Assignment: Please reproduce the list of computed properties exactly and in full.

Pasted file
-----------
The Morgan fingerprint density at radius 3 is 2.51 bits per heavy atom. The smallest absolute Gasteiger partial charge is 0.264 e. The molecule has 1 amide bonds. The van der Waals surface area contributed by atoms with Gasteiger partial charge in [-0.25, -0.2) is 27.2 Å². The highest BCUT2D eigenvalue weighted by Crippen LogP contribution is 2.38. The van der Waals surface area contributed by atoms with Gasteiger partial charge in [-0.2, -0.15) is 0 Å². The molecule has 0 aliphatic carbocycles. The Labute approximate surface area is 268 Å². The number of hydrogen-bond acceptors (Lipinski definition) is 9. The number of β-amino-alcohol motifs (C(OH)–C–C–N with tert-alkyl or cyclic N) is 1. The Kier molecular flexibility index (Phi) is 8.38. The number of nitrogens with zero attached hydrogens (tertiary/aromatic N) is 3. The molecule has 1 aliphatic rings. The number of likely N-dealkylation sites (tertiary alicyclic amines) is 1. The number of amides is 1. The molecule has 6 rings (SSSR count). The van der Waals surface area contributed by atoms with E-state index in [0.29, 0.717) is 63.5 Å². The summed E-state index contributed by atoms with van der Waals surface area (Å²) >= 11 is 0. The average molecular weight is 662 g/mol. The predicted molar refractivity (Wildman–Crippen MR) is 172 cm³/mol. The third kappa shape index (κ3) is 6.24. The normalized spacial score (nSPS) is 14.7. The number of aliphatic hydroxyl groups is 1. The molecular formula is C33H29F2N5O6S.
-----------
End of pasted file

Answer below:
The Morgan fingerprint density at radius 3 is 2.51 bits per heavy atom. The smallest absolute Gasteiger partial charge is 0.264 e. The molecule has 1 amide bonds. The van der Waals surface area contributed by atoms with Gasteiger partial charge in [-0.25, -0.2) is 27.2 Å². The highest BCUT2D eigenvalue weighted by Crippen LogP contribution is 2.38. The van der Waals surface area contributed by atoms with Gasteiger partial charge in [-0.2, -0.15) is 0 Å². The molecule has 0 aliphatic carbocycles. The Labute approximate surface area is 268 Å². The number of hydrogen-bond acceptors (Lipinski definition) is 9. The number of β-amino-alcohol motifs (C(OH)–C–C–N with tert-alkyl or cyclic N) is 1. The Kier molecular flexibility index (Phi) is 8.38. The number of nitrogens with zero attached hydrogens (tertiary/aromatic N) is 3. The molecule has 1 aliphatic rings. The number of likely N-dealkylation sites (tertiary alicyclic amines) is 1. The number of amides is 1. The molecule has 6 rings (SSSR count). The van der Waals surface area contributed by atoms with E-state index in [0.29, 0.717) is 63.5 Å². The summed E-state index contributed by atoms with van der Waals surface area (Å²) >= 11 is 0. The average molecular weight is 662 g/mol. The predicted molar refractivity (Wildman–Crippen MR) is 172 cm³/mol. The third kappa shape index (κ3) is 6.24. The normalized spacial score (nSPS) is 14.7. The number of aliphatic hydroxyl groups is 1. The molecular formula is C33H29F2N5O6S.